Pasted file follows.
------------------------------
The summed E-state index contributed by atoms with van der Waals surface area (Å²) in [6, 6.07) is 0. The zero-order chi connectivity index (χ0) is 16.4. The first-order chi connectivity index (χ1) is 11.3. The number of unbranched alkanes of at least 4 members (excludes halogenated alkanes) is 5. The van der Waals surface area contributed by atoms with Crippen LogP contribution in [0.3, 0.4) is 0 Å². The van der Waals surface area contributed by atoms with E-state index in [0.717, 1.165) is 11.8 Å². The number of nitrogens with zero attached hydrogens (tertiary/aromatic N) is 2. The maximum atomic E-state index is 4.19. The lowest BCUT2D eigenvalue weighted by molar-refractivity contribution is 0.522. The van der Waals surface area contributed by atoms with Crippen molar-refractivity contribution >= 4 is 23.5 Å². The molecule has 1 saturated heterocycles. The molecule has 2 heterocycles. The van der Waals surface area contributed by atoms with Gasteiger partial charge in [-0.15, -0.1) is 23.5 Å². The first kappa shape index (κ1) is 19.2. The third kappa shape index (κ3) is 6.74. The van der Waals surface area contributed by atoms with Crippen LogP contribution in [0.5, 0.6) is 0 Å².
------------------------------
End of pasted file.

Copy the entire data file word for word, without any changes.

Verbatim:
The summed E-state index contributed by atoms with van der Waals surface area (Å²) in [6, 6.07) is 0. The zero-order chi connectivity index (χ0) is 16.4. The first-order chi connectivity index (χ1) is 11.3. The number of unbranched alkanes of at least 4 members (excludes halogenated alkanes) is 5. The van der Waals surface area contributed by atoms with Crippen LogP contribution in [0.3, 0.4) is 0 Å². The van der Waals surface area contributed by atoms with E-state index in [0.717, 1.165) is 11.8 Å². The number of nitrogens with zero attached hydrogens (tertiary/aromatic N) is 2. The maximum atomic E-state index is 4.19. The lowest BCUT2D eigenvalue weighted by molar-refractivity contribution is 0.522. The van der Waals surface area contributed by atoms with Crippen molar-refractivity contribution >= 4 is 23.5 Å². The molecule has 1 saturated heterocycles. The molecule has 2 heterocycles. The van der Waals surface area contributed by atoms with Gasteiger partial charge in [-0.15, -0.1) is 23.5 Å². The first kappa shape index (κ1) is 19.2. The third kappa shape index (κ3) is 6.74. The van der Waals surface area contributed by atoms with Crippen LogP contribution in [0.5, 0.6) is 0 Å².